Now, should you be concerned if you are using stevia in your food or drinks? Probably not, unless you’re mainlining it. The doses at which these things are tested is quite high, so if you use it in one food item per day, I’d say the risk isn’t severe. I wouldn’t use it multiple foods per day though. Stay under 4 mg/kg.

Personally, I am most confident in the safety of aspartame, given that it has the longest clean track record of research, and every researcher and their mother has tried to find ill health effects of it. The composition of it makes biological sense to me: two amino acids and a methyl group. I can visualize the metabolism, breakdown and excretion of the components. It’s not a mystery to me, and I don’t get anywhere NEAR the ridiculously high ADI for it.

Splenda – I feel like it’s somewhere in the middle. It doesn’t have as much of a depth of safety studies as aspartame, but it’s got more than stevia. The molecular structure of sucralose ought to be minimally absorbed from the gut (since it isn’t recognized by glucose uptake mechanisms) which logically helps support that it is unlikely to cause systemic effects, since probably very little of it reaches the bloodstream, brain, etc. What does concern me (and lead me to limit my use of it) is the possible effects on gut flora and cells lining the intestine, as they are subjected to the highest concentration of the compound.

Okay this is already so long that no one else is reading I suppose……

Personally, I will continue my tasting of the free stevia samples I received just to check them all out, but I’m too cautious of it to buy it and use it long term. Just my personal choice. You do what feels (and tastes) good for you.

For more detailed research findings on what led me to my choice, see this toxicology report.

Before you send me hate mail … or an internet rumor that sucralose and aspartame cause lupus/baldness/cancer/scurvy/herpes/heart disease/ADD ….  or tell me how your Aunt Sophie stopped drinking diet soda and her poodle Elvis came back to life… realize that I have no problem with you eating whatever you want and avoiding whatever you want. Respectful disagreement and discussion is welcomed, factless anecdotes or emotionally charged diatribes are not. Don’t get into a tizzy.

Print Friendly

{ 18 comments… add one }

  • Kalyn July 3, 2011, 11:53 am

    I’m fascinated by this. I have asked my doctor several times about aspartame, since I am a diet soda drinker and been reassured over and over that it doesn’t cause cancer. I don’t use a lot of Splenda, but I do bake with it once in a while. For me, all these things are better than sugar, which sends me off on an eating binge if I’m not careful!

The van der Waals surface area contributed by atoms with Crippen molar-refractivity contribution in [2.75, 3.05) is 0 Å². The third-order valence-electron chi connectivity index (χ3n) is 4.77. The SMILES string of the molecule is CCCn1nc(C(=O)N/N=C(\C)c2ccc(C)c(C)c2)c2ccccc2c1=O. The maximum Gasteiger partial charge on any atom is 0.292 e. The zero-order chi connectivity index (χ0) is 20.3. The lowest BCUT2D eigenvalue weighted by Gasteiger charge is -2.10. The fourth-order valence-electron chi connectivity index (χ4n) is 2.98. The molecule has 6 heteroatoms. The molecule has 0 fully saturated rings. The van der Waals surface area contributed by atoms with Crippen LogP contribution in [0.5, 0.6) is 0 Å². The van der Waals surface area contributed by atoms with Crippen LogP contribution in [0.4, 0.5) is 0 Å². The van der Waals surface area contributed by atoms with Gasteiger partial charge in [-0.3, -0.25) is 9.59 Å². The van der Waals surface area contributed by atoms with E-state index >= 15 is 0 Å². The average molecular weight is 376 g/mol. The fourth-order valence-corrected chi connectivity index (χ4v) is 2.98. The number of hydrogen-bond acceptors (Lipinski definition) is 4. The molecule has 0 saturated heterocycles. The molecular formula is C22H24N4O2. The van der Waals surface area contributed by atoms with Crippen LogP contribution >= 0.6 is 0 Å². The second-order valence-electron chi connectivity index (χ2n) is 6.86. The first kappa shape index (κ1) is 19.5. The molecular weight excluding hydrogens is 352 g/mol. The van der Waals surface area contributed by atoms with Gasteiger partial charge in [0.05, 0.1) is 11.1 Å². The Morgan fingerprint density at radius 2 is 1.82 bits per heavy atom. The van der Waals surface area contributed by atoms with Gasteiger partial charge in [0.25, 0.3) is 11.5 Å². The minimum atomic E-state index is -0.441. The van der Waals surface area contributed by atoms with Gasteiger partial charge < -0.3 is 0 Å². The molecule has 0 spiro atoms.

• Monica July 3, 2011, 3:14 pm

    Hi Georgie! I just wanted to say I appreciate how you present both sides of an issue. It doesn’t change my personal opinion (I’ll continue to avoid artificial sweeteners) but it is refreshing to be given balanced information. Also, I did read all the way to the end, and I love your note at the bottom…

  • Nicole, RD July 3, 2011, 5:43 pm

    Hands down the best post I’ve read in a long time. And kudos to you for, like you said, sharing with caution. I have shied away from opposing popular opinion because, quite frankly, I don’t like to argue, and someone out there is always going to be smarter than me and know more about subject than me and in turn, blow up my email or leave a hateful, unnecessary comment. Like yourself, I use a little bit of them all. I do prefer the taste of stevia the best, so I’ve leaned towards that route. But as you discussed, I use about 1 serving a day, or less – a level I feel very safe consuming. The one other thing I really do enjoy about stevia products is the liquid format. It really does mix well in beverages and since that’s my primary use, it’s a perk for me. Excellent, excellent post! Especially that disclaimer at the bottom ;)

  • admin July 3, 2011, 9:09 pm

    Thanks so much Kalyn – I stand with your MD. And I agree with you that any of the above work better for me than sugar!

  • admin July 3, 2011, 9:09 pm

    Thanks Monica! I appreciate you reading the whole thing haha! I’m still following your cooking and CSA adventures!

  • admin July 3, 2011, 9:12 pm

    Nicole, Thank you! That means so much to me. I think what’s critical for RDs and bloggers is to present one’s opinion, give some evidence to how you came to that conclusion, and leave it up to the reader. I don’t push my points, because I hate when I feel someone is coercing me to do as they do or I’m WRONG.